This work reports the implementation of a computer vision method to extract pixel features and use them along with several machine learning (ML) techniques such as multilayer perceptron network (MLP), SVM, radial basis function network (RBFN), and RF, to perform pixel-wise classification on rat brain histological images using the coronal anatomical plane to correctly identify the hippocampus structure and facilitate its measurement.

2. Materials and Methods

The images used in this work are supplied by the Pharmacology Department of the Autonomous University of Aguascalientes. These images are serial coronal sections of approximately 6 μ thick, from male rat brains of the Sprague Dawley strain around 8-12 weeks old with a weight of 250-330 g. The cuts are stained with a specific chemical dye, and in this case hematoxylin-eosin is employed, to create contrast on the seeked anatomical structure.

A total of 25 images were digitized from an optical microscope with a magnifying glass of 0.67x, using an LGE LM-X520 camera model that was configured with an ISO speed rating of 100, a focal length of 3.5 mm, and a variable exposure time ranging from 1/60 s to 1/30 s. Each image was captured at pixels and was saved originally in JPEG format.

When performing a visual inspection on these images, several conditions can be identified: (i)No relevance on a specific colour for detecting anatomical structures(ii)Different lighting effects: some images are brighter than others(iii)Fuzziness of the hippocampus boundaries(iv)Variability of hippocampus’ shape and orientation(v)Cutoff of regions and presence of markings such as scraps, tears, and streaks in tissue(vi)Rotated and uncentred brain position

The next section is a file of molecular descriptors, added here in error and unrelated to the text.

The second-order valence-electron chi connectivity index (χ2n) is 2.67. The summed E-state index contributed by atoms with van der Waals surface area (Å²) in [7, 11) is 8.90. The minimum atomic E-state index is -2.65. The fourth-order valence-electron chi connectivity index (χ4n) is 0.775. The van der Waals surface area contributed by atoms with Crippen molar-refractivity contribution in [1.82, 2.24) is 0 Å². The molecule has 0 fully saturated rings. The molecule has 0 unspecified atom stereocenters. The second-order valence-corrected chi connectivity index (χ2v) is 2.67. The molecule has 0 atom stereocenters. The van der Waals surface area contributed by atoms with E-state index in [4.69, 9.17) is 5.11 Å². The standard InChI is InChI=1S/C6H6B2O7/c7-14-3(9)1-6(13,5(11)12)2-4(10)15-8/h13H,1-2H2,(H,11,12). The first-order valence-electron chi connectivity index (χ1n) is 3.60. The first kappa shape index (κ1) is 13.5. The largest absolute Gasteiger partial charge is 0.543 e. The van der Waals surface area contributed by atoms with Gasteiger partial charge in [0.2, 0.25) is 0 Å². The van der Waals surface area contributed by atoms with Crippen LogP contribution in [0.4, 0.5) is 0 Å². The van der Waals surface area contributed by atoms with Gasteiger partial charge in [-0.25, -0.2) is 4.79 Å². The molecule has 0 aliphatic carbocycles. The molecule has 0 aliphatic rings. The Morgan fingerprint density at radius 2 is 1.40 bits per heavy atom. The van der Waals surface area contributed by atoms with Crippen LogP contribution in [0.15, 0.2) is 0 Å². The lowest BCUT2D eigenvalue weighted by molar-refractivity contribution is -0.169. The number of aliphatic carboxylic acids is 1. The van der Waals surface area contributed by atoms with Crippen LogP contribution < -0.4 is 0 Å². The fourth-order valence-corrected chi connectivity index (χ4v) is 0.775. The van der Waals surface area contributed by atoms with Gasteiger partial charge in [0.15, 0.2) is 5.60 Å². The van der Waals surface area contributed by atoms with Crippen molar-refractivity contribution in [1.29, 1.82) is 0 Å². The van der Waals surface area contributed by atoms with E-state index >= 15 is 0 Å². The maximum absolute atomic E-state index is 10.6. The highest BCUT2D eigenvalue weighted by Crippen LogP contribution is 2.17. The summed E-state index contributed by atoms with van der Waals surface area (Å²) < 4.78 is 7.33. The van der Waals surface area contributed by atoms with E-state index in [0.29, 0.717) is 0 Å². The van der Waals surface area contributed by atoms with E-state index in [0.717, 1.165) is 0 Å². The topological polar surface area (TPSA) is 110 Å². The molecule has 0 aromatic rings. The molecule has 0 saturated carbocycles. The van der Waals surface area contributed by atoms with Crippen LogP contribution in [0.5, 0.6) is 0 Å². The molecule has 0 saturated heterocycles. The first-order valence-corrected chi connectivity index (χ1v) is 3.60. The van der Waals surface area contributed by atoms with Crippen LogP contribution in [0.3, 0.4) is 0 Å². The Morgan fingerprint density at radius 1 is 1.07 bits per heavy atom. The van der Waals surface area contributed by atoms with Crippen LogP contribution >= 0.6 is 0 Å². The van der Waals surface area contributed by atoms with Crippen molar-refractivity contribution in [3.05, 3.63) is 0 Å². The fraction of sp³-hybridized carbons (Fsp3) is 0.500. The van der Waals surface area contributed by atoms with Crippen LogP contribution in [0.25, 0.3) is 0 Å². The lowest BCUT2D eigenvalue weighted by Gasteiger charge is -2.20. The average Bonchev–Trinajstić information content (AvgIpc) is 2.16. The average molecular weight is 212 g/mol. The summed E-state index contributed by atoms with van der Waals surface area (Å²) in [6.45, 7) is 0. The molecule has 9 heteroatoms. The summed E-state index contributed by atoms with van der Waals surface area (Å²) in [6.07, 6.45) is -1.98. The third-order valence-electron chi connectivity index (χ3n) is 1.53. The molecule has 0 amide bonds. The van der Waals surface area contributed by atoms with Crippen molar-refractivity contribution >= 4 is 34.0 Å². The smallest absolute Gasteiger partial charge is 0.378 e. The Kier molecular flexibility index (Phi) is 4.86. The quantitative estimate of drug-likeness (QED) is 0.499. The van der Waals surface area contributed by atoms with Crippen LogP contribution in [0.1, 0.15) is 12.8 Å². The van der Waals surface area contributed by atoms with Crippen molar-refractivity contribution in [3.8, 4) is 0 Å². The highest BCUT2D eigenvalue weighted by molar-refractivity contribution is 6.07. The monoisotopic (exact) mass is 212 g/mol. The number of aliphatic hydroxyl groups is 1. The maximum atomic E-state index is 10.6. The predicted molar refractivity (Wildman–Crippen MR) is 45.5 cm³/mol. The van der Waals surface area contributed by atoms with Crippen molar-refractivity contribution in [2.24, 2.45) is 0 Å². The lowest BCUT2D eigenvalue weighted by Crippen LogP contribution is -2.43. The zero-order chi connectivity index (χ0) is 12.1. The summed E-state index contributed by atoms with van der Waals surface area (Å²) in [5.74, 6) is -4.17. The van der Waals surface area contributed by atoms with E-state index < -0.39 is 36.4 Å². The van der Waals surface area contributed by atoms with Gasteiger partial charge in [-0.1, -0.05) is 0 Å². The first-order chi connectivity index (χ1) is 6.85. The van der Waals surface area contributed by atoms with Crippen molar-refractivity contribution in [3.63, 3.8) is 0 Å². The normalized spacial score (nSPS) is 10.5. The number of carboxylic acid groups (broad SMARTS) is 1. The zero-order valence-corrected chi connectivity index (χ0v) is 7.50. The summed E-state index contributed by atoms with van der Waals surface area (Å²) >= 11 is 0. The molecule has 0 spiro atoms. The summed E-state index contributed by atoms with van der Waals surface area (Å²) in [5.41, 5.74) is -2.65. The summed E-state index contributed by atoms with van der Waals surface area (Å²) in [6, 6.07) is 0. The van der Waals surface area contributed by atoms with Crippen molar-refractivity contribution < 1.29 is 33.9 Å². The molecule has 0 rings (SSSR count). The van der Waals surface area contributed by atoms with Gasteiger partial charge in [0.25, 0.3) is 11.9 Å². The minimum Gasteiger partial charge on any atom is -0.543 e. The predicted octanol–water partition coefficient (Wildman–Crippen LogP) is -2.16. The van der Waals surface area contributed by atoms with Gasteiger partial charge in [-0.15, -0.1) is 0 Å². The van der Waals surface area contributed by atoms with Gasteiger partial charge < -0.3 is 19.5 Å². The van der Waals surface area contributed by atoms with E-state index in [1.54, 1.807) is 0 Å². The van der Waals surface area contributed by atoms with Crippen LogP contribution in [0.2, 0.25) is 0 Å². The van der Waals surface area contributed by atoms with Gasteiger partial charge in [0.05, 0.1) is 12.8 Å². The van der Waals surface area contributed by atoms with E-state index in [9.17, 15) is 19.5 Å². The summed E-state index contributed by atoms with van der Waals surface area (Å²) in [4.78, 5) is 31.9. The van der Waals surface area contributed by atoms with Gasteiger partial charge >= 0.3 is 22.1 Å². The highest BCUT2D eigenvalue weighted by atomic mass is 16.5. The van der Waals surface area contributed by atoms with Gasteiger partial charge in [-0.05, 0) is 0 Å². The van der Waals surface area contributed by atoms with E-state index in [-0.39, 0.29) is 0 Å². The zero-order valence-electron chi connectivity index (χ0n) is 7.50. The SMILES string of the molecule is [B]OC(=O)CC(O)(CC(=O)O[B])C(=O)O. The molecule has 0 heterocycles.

Examples of some of these characteristics are shown in Figure 1.

Our methodology for hippocampus pixel classification consists of four consecutive steps, as depicted in Figure 2. The first step uses image processing to enhance hippocampus region. The second step characterizes each pixel as a 14-dimensional vector. Those vectors constitute the features used by the classification algorithms. After all images have been characterized, the third step begins. At this step, the training, validation, and test set are created. The last step involves feature classification to differentiate between a nonhippocampus pixel and hippocampus pixel. The details of each of these steps are now described.

2.1. Image Conditioning and Preprocessing

The provided images contain ample dark areas, since brain image is swiveled and given the large image dimensions, it is necessary to condition them in order to speed up its preprocessing step. Therefore, images are straightened and only brain image is kept along with its aspect ratio. It is determined that an image size average of pixels is big enough to preserve hippocampus pixels and small enough to perform a fast preprocessing step. An example of the conditioning phase is displayed in Figure 3. Finally, the coordinates that make up the main hippocampus bounding box are annotated.

Because of the ample differences between hippocampus images and the image conditions explained in previous section, a preprocessing phase is performed in order to enhance hippocampus region and extract meaningful information to construct the features that will be used later in the classification step. This phase is based in the procedure employed in Vega et al. [34] and Marin et al. [35]. However, given the difference between the images and their respective domain field, the procedure has to be tailored to generate suitable images. Next, the details of the preprocessing step are described.